Napoleon caused lots of deaths and destruction (mostly because the aristocracy of Europe despised him). In one sense, he was a disaster for the common Frenchman.

Then again, have you ever been to Napoleon’s Tomb? To this day the French don’t apologize for Napoleon as do, say, the English for Imperialism.

In their souls, men aspire to great things, to be, or be led by, a great man. “Most men live lives of quiet desperation “…indeed.

Napoleon brought out the best in men, even if it destroyed them, and the survivors (and their progeny) love him for it.

Tars Tarkas
Tars Tarkas
Reply to  Glenfilthie
3 years ago

Stalin is far more likely than Jefferson or anyone else we may want. No matter how bad the Wokesters may be, things can always get worse.

Glenfilthie
Glenfilthie
Member
Reply to  Tars Tarkas
3 years ago

Count on it TT. After the shooting stops and the major culls have taken place… we will have to dig out of the hole we spent over 50 years digging for ourselves.

They will not be good times for soys, vibrants, and wahmen. It will be a time for hard, dangerous men. It will not be fun for anyone.

B125
B125
Reply to  Glenfilthie
3 years ago

Judging by the ever-increasing scowls on the faces of the vibrants here (I’m sure in Alberta too), your scenario might not be too far off. They see no difference between racist and un-racist whites, we are all racist oppressors. The goodwhites will feel the heat first.

Ostei Kozelskii
Member
Reply to  B125
3 years ago

Negroes don’t have the psychological wherewithal to feel much other than the desire to satiate one’s grosser urges. And they assuredly don’t have the ability to make fine distinctions between white race traitors and the rest of us. It’s so much more simple to just hate us all.

Strike Three
Strike Three
Reply to  Glenfilthie
3 years ago

In the spirit of what you’ve written, I note that Black Lives Matter has now officially taken the side of the Palestinians in the current Intifada.

Am I jumping the gun when I imagine BLM and Antifa smashing up synagogues this summer? Did Uncle Schlomo finally overplay his poker hand?

So, “who will fire the angry shot that [will] set off the fun and games”? Man, there are just so many easy guesses, along with a few possible black swans that none of us have considered.

Glenfilthie
Glenfilthie
Member
Reply to  Strike Three
3 years ago

I break with the dissidents that dismiss the prospect of the looming second civil war because there are two many factions, and they are too dispersed to make formal battle lines and areas of conflict impossible. Blacks are too chaotic and too stupid to fight a structured war on their own. I believe we will see the next civil war take shape in slowly escalating local brushfires. The jews may be the first mass casualties as they have been key figures in ginning up race conflicts and exploiting them. Growing numbers of whites and blacks are beginning to see that,… Read more »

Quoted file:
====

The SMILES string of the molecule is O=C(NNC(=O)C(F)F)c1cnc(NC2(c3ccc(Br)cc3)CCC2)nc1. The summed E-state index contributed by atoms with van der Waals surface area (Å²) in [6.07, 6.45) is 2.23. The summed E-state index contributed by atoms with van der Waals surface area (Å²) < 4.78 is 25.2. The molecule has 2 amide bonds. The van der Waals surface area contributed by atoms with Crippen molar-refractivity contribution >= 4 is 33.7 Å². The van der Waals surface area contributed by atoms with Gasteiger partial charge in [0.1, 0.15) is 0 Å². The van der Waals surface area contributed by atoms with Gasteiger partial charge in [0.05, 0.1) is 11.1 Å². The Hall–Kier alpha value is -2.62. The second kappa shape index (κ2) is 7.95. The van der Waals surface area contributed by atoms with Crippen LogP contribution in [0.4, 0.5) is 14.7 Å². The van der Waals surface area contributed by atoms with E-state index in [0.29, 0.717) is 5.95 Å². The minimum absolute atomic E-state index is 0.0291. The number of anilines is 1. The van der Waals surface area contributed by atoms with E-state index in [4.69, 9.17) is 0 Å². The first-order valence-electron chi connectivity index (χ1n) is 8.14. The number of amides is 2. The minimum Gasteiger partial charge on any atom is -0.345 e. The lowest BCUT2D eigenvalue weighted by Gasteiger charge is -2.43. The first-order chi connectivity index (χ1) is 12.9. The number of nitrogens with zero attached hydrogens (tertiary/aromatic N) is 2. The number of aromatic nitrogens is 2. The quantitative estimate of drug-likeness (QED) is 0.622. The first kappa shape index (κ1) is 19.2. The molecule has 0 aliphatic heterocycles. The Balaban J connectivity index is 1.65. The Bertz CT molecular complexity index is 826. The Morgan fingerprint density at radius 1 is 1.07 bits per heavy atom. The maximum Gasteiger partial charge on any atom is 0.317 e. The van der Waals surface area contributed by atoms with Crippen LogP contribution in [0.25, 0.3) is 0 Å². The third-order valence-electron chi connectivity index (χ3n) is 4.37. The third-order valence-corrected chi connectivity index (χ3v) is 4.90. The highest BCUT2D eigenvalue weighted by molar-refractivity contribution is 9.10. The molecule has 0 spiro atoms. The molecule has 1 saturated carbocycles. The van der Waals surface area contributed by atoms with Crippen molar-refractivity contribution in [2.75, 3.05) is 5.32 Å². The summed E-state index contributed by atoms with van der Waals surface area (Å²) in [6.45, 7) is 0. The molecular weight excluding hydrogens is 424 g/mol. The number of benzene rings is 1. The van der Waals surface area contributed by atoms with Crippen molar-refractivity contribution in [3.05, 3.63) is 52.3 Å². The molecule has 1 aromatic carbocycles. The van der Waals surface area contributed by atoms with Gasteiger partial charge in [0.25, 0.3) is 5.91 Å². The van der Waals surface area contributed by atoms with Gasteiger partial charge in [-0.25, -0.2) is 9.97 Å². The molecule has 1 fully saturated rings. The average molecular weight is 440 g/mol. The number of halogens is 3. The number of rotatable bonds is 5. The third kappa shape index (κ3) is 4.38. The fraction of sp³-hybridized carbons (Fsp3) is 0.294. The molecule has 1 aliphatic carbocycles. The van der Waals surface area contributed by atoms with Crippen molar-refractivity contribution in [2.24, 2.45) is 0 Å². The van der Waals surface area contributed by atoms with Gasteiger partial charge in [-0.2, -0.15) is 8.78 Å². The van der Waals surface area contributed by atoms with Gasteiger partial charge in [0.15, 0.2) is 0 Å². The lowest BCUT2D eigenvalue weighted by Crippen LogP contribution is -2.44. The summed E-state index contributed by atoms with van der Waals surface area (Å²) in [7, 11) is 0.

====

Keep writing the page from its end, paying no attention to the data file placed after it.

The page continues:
Ripple
Ripple
Reply to  Strike Three
3 years ago

And joining them are plenty of Jew-hating dissident right. Strange bedfellows indeed. I bet that some of the readership are thrilled that the poor oppressed Palestinians are giving “Schlomo” the beat-down in American cities. The enemy of my enemy is my friend, right?

American Citizen 2.0
American Citizen 2.0
Reply to  Glenfilthie
3 years ago

No. We have a blog and prostate issues.

nailheadtom
nailheadtom
3 years ago

“The ability to look down the road, to see several moves ahead, seems to decline in human organizations as they evolve.-When faced with millions out of work, they did not think about the long term impact of their remedy. They just started throwing invented money at people. ” Not enough money? Enpixelate more. Crisis remedied. The government decided that daylight-savings time could boost productivity so they ordered clocks changed biannually. If that actually makes sense, along with increasing the money supply, why not make more hours. Make the day 48 hours long. Then we’d have twice as much time to… Read more »

Shrugger
Shrugger
3 years ago

Outstanding example of how a successful innovation eventually becomes an ossified system obsessed with simple survival.

TomA
TomA
3 years ago

The concise version of this post is . . . the collapse is the cure.

Normie will never get off the couch until the Starbucks has burned down and the barrista can no longer mix his latte as he likes it. How far we have fallen.

Moss
Member
Reply to  TomA
3 years ago

The lack of calories is the only hope of motivating the sleeping. Many will choose to wither away on the couch waiting for Door Dash. Many won’t wait.

Recent conversation on Jab Passports and grocery store admission requirements. That moment when “papers required to shop” becomes the law, it will be game on.
We’ve been conditioned to provide papers in other areas (traveling in particular) but nothing focuses resistance like a child’s growling stomach.

Barnard
Barnard
3 years ago

The transfer portal issue is interesting. These players are recruited under the impression they will all be stars. It used to be some would have to spend two or three seasons as backups before they got their shot, and some never really did as they were replaced by younger players recruited after them. Up until this year players who transferred had to sit out an entire season which reduced the number willing to do it. Now if a player doesn’t get a shot to play immediately he wants to bolt for another school. This is a one time only rule,… Read more »